President Vladimir Putin warned Tuesday that Russia was prepared to take military steps in response to “unfriendly” Western actions over the Ukraine conflict, in a sharp escalation of rhetoric.
He also called for “serious negotiations” on Russian security demands put to the United States and NATO during his first call with new German Chancellor Olaf Scholz, who in turn called for “de-escalation.”
The Russian president has for weeks accused the United States and the Washington-led NATO military alliance of stoking tensions near Moscow’s borders, but these were his first comments hinting at potential conflict.
Putin told defence ministry officials that if the West continued its “obviously aggressive stance” Russia would take “appropriate retaliatory military-technical measures.”
Russia “will react toughly to unfriendly steps,” he said, adding that he wanted to underscore that “we have every right to do so.”
The United States has been sounding the alarm since mid-November that Moscow could be planning a large-scale attack on its ex-Soviet neighbour Ukraine and has warned Putin of unprecedented sanctions.
Western governments have accused Moscow of amassing some 100,000 troops near its border with eastern Ukraine, where Kyiv has been fighting pro-Russia separatists since 2014.
‘Doorstep of Our House’
Russia denies plotting an invasion and has demanded legal guarantees over its security from the United States and NATO, demanding the alliance stop an eastward expansion.
Last week Moscow presented its demands to the United States and NATO, saying the alliance must not admit new members or establish military bases in ex-Soviet countries.
In his first call with German Chancellor Scholz, Putin on Tuesday said he wanted “serious negotiations” on the demands, accusing Ukraine of having violated the 2015 ceasefire agreements.
“The chancellor expressed his concern about the situation and spoke of the urgent need for de-escalation,” said a statement released by Scholz’s office.
At the meeting with defence officials earlier, Putin voiced concern in particular over what he said was US missile deployments in Poland and Romania, countries he said would soon be capable of launching Tomahawk cruise missiles.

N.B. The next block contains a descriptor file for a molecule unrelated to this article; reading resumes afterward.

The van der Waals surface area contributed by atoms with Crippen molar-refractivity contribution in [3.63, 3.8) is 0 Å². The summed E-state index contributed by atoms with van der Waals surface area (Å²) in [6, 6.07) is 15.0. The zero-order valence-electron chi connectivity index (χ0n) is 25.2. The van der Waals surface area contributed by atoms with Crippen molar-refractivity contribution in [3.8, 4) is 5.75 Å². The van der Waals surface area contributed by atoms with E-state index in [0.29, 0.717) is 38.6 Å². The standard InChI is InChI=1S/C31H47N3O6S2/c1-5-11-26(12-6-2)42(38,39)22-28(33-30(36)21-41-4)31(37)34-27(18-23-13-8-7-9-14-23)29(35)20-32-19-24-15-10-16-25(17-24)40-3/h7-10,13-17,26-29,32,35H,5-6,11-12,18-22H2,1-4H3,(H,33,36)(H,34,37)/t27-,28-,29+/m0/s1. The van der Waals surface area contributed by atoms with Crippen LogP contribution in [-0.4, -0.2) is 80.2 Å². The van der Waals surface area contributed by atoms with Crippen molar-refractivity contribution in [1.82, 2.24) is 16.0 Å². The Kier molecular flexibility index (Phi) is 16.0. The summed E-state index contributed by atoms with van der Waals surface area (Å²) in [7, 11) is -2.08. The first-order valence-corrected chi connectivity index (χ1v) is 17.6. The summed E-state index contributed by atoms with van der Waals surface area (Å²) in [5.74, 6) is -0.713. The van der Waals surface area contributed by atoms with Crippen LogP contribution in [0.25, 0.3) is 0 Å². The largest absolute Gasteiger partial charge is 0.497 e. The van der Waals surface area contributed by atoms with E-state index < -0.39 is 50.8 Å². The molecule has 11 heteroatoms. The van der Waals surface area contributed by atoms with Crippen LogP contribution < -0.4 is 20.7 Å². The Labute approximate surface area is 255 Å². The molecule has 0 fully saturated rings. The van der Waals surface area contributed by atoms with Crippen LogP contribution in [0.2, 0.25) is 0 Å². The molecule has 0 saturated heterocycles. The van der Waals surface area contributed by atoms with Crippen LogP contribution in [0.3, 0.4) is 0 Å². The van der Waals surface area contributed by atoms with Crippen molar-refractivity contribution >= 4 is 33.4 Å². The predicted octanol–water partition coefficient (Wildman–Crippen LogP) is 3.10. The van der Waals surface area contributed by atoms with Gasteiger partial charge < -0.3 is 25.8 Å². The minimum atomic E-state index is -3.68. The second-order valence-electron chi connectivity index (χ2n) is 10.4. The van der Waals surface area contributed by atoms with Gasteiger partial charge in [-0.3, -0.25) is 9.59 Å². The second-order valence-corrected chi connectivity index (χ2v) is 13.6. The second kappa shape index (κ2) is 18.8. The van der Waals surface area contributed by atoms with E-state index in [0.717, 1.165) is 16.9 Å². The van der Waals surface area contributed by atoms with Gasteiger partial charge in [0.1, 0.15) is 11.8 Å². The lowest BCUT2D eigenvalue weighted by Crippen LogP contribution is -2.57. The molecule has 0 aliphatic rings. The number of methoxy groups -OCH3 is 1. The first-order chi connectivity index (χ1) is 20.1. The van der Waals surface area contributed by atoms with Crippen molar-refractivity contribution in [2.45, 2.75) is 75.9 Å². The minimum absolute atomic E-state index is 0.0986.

“If this infrastructure moves further — if US and NATO missile systems appear in Ukraine — then their approach time to Moscow will be reduced to seven or 10 minutes,” he said. That the time would be cut even shorter with hypersonic weapons, he added.
Despite hinting at conflict, Putin insisted Russia wanted to avoid “bloodshed.”
“We want to resolve issues by political and diplomatic means,” he said. But the Russian leader repeated grievances over Washington’s support for Ukraine, which includes training Kyiv’s forces and committing more than $2.5 billion in funds to them. Those actions are taking place “at the doorstep of our house,” said Putin.
Zelensky Seeks ‘Clear Timeline’
Even if Moscow receives US security guarantees, Putin said he would be wary of them because “the United States easily withdraws from all international treaties that for one reason or another become uninteresting to them.”
Ukraine’s President Volodymyr Zelensky meanwhile voiced frustration over NATO’s reluctance to speed up Kyiv’s membership in the alliance.
“We cannot accept the theory that is now very popular about (Ukraine joining) the EU in 30 years and NATO sometime in about 50 years,” Zelensky said Tuesday.
Ukraine wanted to get a “very clear timeline” from NATO on the prospect of membership in 2022, he added.
Although Kyiv has for years been seeking to join the US-led alliance, Western officials have on numerous occasions said this is not on the cards any time soon.
Ukraine and its Western allies say Moscow has long been involved in the Ukraine conflict, sending troops and weapons to support the separatists in fighting that has claimed over 13,000 lives.
Russia denies the claims and says Kyiv has mobilized half its forces to the eastern conflict zone.
Kyiv’s forces have modernised and acquired attack drones from NATO member Turkey, which drew an angry response from Putin when Ukraine deployed them in October.